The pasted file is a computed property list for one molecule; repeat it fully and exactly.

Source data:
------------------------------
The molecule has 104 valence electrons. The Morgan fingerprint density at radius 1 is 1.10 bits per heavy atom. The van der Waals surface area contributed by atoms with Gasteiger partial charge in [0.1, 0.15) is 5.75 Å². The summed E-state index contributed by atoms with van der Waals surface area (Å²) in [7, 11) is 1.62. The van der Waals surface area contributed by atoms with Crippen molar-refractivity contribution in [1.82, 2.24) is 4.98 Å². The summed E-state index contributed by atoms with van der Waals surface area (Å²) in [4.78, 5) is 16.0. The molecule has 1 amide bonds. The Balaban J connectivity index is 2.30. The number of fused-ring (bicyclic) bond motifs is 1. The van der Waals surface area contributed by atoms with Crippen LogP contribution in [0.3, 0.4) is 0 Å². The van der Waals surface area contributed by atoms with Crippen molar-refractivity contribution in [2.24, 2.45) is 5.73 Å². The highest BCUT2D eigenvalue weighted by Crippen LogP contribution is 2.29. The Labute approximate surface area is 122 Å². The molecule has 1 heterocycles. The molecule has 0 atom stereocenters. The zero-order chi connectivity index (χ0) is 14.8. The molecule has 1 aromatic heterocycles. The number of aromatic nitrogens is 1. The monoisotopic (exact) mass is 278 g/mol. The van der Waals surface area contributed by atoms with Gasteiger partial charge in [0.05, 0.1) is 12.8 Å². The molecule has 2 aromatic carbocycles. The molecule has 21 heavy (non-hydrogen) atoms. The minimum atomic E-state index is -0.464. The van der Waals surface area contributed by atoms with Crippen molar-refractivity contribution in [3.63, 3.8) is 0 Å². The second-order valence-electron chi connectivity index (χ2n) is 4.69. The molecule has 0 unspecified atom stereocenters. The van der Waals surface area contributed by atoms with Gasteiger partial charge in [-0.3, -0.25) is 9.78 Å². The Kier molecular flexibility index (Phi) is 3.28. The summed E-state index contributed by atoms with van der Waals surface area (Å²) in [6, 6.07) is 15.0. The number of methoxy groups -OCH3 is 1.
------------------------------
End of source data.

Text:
The molecule has 104 valence electrons. The Morgan fingerprint density at radius 1 is 1.10 bits per heavy atom. The van der Waals surface area contributed by atoms with Gasteiger partial charge in [0.1, 0.15) is 5.75 Å². The summed E-state index contributed by atoms with van der Waals surface area (Å²) in [7, 11) is 1.62. The van der Waals surface area contributed by atoms with Crippen molar-refractivity contribution in [1.82, 2.24) is 4.98 Å². The summed E-state index contributed by atoms with van der Waals surface area (Å²) in [4.78, 5) is 16.0. The molecule has 1 amide bonds. The Balaban J connectivity index is 2.30. The number of fused-ring (bicyclic) bond motifs is 1. The van der Waals surface area contributed by atoms with Crippen LogP contribution in [0.3, 0.4) is 0 Å². The van der Waals surface area contributed by atoms with Crippen molar-refractivity contribution in [2.24, 2.45) is 5.73 Å². The highest BCUT2D eigenvalue weighted by Crippen LogP contribution is 2.29. The Labute approximate surface area is 122 Å². The molecule has 1 heterocycles. The molecule has 0 atom stereocenters. The zero-order chi connectivity index (χ0) is 14.8. The molecule has 1 aromatic heterocycles. The number of aromatic nitrogens is 1. The monoisotopic (exact) mass is 278 g/mol. The van der Waals surface area contributed by atoms with Gasteiger partial charge in [0.05, 0.1) is 12.8 Å². The molecule has 2 aromatic carbocycles. The molecule has 21 heavy (non-hydrogen) atoms. The minimum atomic E-state index is -0.464. The van der Waals surface area contributed by atoms with Crippen molar-refractivity contribution in [3.63, 3.8) is 0 Å². The second-order valence-electron chi connectivity index (χ2n) is 4.69. The molecule has 0 unspecified atom stereocenters. The van der Waals surface area contributed by atoms with Gasteiger partial charge in [-0.3, -0.25) is 9.78 Å². The Kier molecular flexibility index (Phi) is 3.28. The summed E-state index contributed by atoms with van der Waals surface area (Å²) in [6, 6.07) is 15.0. The number of methoxy groups -OCH3 is 1.